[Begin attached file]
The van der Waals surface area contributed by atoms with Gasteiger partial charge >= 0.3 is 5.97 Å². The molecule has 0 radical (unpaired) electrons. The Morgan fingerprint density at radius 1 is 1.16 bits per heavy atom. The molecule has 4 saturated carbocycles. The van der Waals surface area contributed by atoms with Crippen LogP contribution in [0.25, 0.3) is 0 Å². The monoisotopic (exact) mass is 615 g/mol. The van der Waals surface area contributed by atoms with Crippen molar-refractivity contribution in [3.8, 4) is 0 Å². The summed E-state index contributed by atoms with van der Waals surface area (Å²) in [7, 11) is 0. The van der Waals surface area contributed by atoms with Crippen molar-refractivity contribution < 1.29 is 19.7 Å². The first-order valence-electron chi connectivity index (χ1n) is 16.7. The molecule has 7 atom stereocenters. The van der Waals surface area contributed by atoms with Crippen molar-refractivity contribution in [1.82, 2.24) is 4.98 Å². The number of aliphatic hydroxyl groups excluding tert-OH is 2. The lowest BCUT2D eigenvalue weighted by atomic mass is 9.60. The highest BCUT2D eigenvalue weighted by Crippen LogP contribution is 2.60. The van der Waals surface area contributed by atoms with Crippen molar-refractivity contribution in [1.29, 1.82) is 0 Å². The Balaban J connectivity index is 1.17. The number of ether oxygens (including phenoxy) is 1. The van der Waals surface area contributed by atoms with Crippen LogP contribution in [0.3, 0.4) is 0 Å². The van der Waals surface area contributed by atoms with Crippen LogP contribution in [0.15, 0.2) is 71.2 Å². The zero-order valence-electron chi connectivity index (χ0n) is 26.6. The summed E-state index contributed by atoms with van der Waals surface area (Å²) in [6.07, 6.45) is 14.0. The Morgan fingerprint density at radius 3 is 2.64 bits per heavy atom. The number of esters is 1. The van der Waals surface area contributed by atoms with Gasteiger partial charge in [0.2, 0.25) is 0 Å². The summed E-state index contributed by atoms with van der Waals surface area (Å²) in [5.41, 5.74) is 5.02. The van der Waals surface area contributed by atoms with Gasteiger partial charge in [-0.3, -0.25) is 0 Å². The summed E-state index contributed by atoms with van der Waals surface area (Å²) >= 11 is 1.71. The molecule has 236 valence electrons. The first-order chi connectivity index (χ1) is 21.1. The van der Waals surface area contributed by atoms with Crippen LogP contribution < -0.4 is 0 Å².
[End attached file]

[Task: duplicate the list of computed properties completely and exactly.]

The van der Waals surface area contributed by atoms with Gasteiger partial charge >= 0.3 is 5.97 Å². The molecule has 0 radical (unpaired) electrons. The Morgan fingerprint density at radius 1 is 1.16 bits per heavy atom. The molecule has 4 saturated carbocycles. The van der Waals surface area contributed by atoms with Crippen LogP contribution in [0.25, 0.3) is 0 Å². The monoisotopic (exact) mass is 615 g/mol. The van der Waals surface area contributed by atoms with Crippen molar-refractivity contribution in [3.8, 4) is 0 Å². The summed E-state index contributed by atoms with van der Waals surface area (Å²) in [7, 11) is 0. The van der Waals surface area contributed by atoms with Crippen molar-refractivity contribution < 1.29 is 19.7 Å². The first-order valence-electron chi connectivity index (χ1n) is 16.7. The molecule has 7 atom stereocenters. The van der Waals surface area contributed by atoms with Crippen molar-refractivity contribution in [1.82, 2.24) is 4.98 Å². The number of aliphatic hydroxyl groups excluding tert-OH is 2. The lowest BCUT2D eigenvalue weighted by atomic mass is 9.60. The highest BCUT2D eigenvalue weighted by Crippen LogP contribution is 2.60. The van der Waals surface area contributed by atoms with Crippen molar-refractivity contribution in [1.29, 1.82) is 0 Å². The Balaban J connectivity index is 1.17. The number of ether oxygens (including phenoxy) is 1. The van der Waals surface area contributed by atoms with Crippen LogP contribution in [0.3, 0.4) is 0 Å². The van der Waals surface area contributed by atoms with Crippen LogP contribution in [0.15, 0.2) is 71.2 Å². The zero-order valence-electron chi connectivity index (χ0n) is 26.6. The summed E-state index contributed by atoms with van der Waals surface area (Å²) in [6.07, 6.45) is 14.0. The Morgan fingerprint density at radius 3 is 2.64 bits per heavy atom. The number of esters is 1. The van der Waals surface area contributed by atoms with Gasteiger partial charge in [0.2, 0.25) is 0 Å². The summed E-state index contributed by atoms with van der Waals surface area (Å²) in [5.41, 5.74) is 5.02. The van der Waals surface area contributed by atoms with Gasteiger partial charge in [-0.3, -0.25) is 0 Å². The summed E-state index contributed by atoms with van der Waals surface area (Å²) >= 11 is 1.71. The molecule has 236 valence electrons. The first-order chi connectivity index (χ1) is 21.1. The van der Waals surface area contributed by atoms with Crippen LogP contribution < -0.4 is 0 Å².